About 50 people, a standing room only crowd for the small conference room at the Boone County Library in downtown Harrison, attended Tuesday a presentation by Retired Staff Historian Suzie Liles on the 40th anniversary of the Buffalo National River.
Today, March 1, is the official date of the anniversary. Many people can’t believe it’s been 40 years. But 40 years ago, many people couldn’t believe after all the years of debate that the legislation was finally passed to make the Buffalo River the country’s first national river.
“The Buffalo National River was the first to be given that designation,” Liles said. “It’s an interesting piece of real estate and to turn it into a park has been a challenge these 40 years.”
Liles said it wasn’t just one individual or one group that made it happen, but rather many landowners, individuals, groups, politicians and federal agencies. The river had been used for recreation for a number of years, with locations such as Shady Grove Camp at Pruitt established before World War II. Construction of the Buffalo River State Park began in 1938 and in 1945 National Geographic ran an article on the river with a photo of the Ark. 65 bridge area.
I quite love the Lost Valley area, so I thought it was neat to learn from Liles that in 1945 a writer who thought the area should be preserved wrote about it and in an effort to make it seem even more extraordinary called it the “Lost Valley.”
But at the same time its wonders were being extolled, the Corps of Engineers was looking at it for a different reason. In 1937, the Corps determined that only five lock and dams were needed in order for it to be navigable year round. In 1938, the Corps surveyed the river and made a plan for the Arkansas-White-Red River Basins. Fortunately, Liles said, President Eisenhower vetoed the plans several times. However, Liles said that the plans and proponents for the dam continued pushing forward.
Harold Alexander, a biologist looking at dam construction across the state became concerned that some streams needed to remain free flowing. “He became one of the earliest voices,” Liles said.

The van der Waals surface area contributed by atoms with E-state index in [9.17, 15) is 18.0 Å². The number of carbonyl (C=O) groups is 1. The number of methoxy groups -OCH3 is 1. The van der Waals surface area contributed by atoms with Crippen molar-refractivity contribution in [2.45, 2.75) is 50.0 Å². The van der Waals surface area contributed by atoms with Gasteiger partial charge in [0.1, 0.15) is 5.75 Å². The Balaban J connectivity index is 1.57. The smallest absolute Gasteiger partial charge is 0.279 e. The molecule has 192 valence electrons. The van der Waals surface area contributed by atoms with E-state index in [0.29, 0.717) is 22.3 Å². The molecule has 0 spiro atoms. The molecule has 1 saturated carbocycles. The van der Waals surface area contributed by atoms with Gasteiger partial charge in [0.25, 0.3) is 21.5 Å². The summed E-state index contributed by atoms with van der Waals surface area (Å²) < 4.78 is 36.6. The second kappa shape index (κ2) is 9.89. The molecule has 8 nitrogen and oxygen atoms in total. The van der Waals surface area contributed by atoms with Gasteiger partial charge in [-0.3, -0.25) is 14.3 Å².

In his preservation efforts, Alexander wrote, “I would observe that a stream is a living thing. It moves, dances and shimmers in the sun. It furnishes opportunities for enjoyment and its beauty moves men’s souls.”
Another big voice came on board, Dr. Neil Compton of Bentonville. After asking Alexander to speak at a Rotary Club meeting and hearing of the Corp plan, Compton realized opponents of the dam could not wait to take action.
In favor of the dam were Jim Tudor, a businessman and newspaper man from Marshall who allied with Judge James W. Trimble of Berryville, a Congressman for the 3rd Congressional District who remained steadfast in his support of damming the Buffalo.
“Arkansas Sen. J. William Fulbright did not wish to go against Rep. Trimble and the Corps project, but also arranged funding for the first National Parks Service survey of the river,” Liles said.
The National Park Service in 1961 designates the Buffalo River as “worthy of preservation” and this is the first involvement of the NPS into the Buffalo River issue. On July 14 this same year, Time Magazine prints an article on camping using a photo of the Ozark Wilderness Waterways Camp on the Buffalo River. Supreme Court Justice William O. Douglas sees it and wants to visit this place. He floats from Ponca to Erbie in the spring of 1962 with Harold and Margaret Hodges, who take him as part of The Ozark Society. Douglas writes an opinion piece in favor of preservation.
The Ozark Society to save the Buffalo River was formed in May of 1962 with Neil Compton serving as president. “They couldn’t have chosen anyone better or more tenacious,” Liles explained. The group formed after a Jan. 30, 1962 Corps meeting in Marshall where the opponents of any dam on the Buffalo River were able to finally meet and join forces and those for the dam found they were pushed to the back.